Lunch Bunch Update
What we did today:
We started Lunch Bunch with our routine of reviewing rules. As the students ate lunch, we built on our lesson about our own feelings last week and talked about the feelings of others. We discussed and acted out the ways that you can tell a persons feelings by looking at their face and body, and thinking about the situation.
When the children finished eating, we began to discuss the varying levels of intensity with which we feel our emotions, by working on "feelings monitors." These are gauges made out of paper plates to help the little ones monitor the intensity of their feelings. We used crayons to color yellow for low intensity, green for just right, and red for high intensity, or strong feelings. We will use these "feelings monitors" next week to practice recognizing our feelings. We will then build on this recognition to work on calming ourselves, recognizing feelings in others, and looking for solutions.
We discussed the difference between the colors on the feelings monitors, and the colors from the classroom behavior systems. The feelings monitors are about how we feel, which is not in our control. The behavior systems show us how we acted with our feelings, which is in our control. The colors red and yellow on the feelings monitor show us that we need to help ourselves feel better or calm down so that we can be in a place to make better choices about our actions.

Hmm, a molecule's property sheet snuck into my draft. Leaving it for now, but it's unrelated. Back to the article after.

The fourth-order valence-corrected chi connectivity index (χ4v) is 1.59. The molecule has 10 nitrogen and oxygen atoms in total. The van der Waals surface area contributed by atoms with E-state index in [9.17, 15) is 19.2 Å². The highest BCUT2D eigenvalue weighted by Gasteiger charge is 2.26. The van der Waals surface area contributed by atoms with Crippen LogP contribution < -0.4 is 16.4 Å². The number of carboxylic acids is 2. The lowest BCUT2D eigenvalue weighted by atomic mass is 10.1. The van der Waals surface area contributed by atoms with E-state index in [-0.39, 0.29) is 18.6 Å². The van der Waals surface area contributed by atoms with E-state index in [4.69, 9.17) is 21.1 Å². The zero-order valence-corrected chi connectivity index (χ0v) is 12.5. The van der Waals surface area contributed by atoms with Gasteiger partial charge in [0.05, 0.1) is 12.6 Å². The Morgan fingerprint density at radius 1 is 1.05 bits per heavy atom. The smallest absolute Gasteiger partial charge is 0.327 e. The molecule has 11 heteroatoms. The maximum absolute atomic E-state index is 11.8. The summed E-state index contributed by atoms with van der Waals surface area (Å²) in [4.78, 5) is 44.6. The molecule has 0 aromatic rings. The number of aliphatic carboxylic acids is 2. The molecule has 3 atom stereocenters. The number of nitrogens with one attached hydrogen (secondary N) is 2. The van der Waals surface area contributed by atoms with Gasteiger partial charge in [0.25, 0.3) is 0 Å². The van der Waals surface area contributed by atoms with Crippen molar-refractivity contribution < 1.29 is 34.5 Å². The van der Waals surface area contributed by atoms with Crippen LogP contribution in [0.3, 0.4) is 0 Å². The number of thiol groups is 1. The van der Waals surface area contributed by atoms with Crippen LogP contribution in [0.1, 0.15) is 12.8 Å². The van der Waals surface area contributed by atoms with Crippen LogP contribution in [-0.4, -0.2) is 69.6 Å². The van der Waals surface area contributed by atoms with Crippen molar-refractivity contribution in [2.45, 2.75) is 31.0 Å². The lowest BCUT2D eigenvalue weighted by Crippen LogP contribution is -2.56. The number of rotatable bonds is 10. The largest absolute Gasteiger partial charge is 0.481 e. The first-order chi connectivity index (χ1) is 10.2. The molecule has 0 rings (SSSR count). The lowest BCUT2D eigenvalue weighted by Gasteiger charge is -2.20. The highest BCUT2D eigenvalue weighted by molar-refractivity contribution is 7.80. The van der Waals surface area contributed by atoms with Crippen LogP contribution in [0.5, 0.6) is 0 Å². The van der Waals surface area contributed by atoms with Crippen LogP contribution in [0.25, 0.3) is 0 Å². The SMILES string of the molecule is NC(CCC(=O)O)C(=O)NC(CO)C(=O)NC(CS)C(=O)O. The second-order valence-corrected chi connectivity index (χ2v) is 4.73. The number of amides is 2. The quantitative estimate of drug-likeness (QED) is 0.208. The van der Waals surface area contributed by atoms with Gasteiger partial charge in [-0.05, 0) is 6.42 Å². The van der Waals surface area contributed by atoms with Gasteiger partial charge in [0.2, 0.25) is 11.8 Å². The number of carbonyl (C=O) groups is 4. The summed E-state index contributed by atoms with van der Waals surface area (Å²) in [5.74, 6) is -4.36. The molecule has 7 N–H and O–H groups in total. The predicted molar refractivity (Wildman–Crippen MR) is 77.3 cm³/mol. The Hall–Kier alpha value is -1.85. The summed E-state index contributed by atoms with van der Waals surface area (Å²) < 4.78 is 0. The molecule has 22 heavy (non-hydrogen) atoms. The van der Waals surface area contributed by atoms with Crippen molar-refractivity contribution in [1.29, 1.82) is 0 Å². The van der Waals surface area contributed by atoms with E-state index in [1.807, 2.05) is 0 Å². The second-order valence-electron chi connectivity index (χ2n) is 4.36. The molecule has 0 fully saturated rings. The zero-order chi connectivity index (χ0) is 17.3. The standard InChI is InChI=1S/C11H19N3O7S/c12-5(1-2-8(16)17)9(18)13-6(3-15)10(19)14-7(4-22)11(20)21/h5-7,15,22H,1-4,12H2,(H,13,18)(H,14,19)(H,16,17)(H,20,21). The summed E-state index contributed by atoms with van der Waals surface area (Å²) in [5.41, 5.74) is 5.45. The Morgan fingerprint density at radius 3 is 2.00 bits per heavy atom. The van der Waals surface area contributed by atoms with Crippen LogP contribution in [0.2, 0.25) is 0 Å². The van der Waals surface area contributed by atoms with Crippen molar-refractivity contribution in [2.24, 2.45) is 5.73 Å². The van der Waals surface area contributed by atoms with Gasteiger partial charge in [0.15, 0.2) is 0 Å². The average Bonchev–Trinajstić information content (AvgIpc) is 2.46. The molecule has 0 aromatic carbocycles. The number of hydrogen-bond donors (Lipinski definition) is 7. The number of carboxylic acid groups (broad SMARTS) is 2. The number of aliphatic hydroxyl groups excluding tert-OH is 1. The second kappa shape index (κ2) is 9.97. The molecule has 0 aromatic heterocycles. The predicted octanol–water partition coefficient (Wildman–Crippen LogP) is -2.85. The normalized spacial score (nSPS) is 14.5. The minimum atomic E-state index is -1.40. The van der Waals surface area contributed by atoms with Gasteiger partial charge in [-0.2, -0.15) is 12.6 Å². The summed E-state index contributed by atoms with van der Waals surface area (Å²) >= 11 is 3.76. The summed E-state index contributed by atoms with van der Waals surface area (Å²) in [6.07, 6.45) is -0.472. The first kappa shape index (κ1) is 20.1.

Tips for bringing it home:
- Talk to your child about lunch bunch. Act out a feeling and ask them to explain how they know what you might be feeling.
- In everyday conversation, include explanations of your own feelings. For example: "I am very happy right now because I see you getting along well with your sister" or "I am feeling sad and hurt right now because you spoke disrespectfully to me."
- When reading a book or watching TV, talk to your child about the characters and how they may be feeling in different situations in the story. How can you tell?
- Ask your child to tell you about feelings monitors. What do the colors mean (yellow = low emotion, green = just right and ready to learn, red = high emotion)? How are these colors different from the behavior systems in their classroom?
Taking a little time to share your own feelings and discuss the feelings of others helps your child learn to recognize and be in tune with others' feelings. This is a great step in the development of empathy, and is an important piece of learning to respond positively to others.